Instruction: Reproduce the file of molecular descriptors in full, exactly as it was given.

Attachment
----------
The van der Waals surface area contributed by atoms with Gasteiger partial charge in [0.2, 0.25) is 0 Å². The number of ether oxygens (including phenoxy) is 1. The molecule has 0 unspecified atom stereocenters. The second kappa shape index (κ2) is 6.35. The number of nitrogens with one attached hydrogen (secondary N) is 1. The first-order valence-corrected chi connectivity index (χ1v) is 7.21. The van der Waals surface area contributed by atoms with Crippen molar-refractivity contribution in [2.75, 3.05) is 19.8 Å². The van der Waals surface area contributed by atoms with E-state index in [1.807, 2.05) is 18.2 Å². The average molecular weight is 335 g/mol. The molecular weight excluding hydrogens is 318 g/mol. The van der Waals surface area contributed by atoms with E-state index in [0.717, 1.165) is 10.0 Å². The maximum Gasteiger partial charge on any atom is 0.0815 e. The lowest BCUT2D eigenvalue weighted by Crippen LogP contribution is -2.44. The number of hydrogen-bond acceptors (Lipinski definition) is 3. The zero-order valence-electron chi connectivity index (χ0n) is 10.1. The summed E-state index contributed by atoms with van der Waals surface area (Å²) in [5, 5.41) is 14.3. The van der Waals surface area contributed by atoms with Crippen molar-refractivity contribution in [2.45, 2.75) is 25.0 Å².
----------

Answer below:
The van der Waals surface area contributed by atoms with Gasteiger partial charge in [0.2, 0.25) is 0 Å². The number of ether oxygens (including phenoxy) is 1. The molecule has 0 unspecified atom stereocenters. The second kappa shape index (κ2) is 6.35. The number of nitrogens with one attached hydrogen (secondary N) is 1. The first-order valence-corrected chi connectivity index (χ1v) is 7.21. The van der Waals surface area contributed by atoms with Crippen molar-refractivity contribution in [2.75, 3.05) is 19.8 Å². The van der Waals surface area contributed by atoms with E-state index in [1.807, 2.05) is 18.2 Å². The average molecular weight is 335 g/mol. The molecular weight excluding hydrogens is 318 g/mol. The van der Waals surface area contributed by atoms with E-state index in [0.717, 1.165) is 10.0 Å². The maximum Gasteiger partial charge on any atom is 0.0815 e. The lowest BCUT2D eigenvalue weighted by Crippen LogP contribution is -2.44. The number of hydrogen-bond acceptors (Lipinski definition) is 3. The zero-order valence-electron chi connectivity index (χ0n) is 10.1. The summed E-state index contributed by atoms with van der Waals surface area (Å²) in [5, 5.41) is 14.3. The van der Waals surface area contributed by atoms with Crippen molar-refractivity contribution in [2.45, 2.75) is 25.0 Å².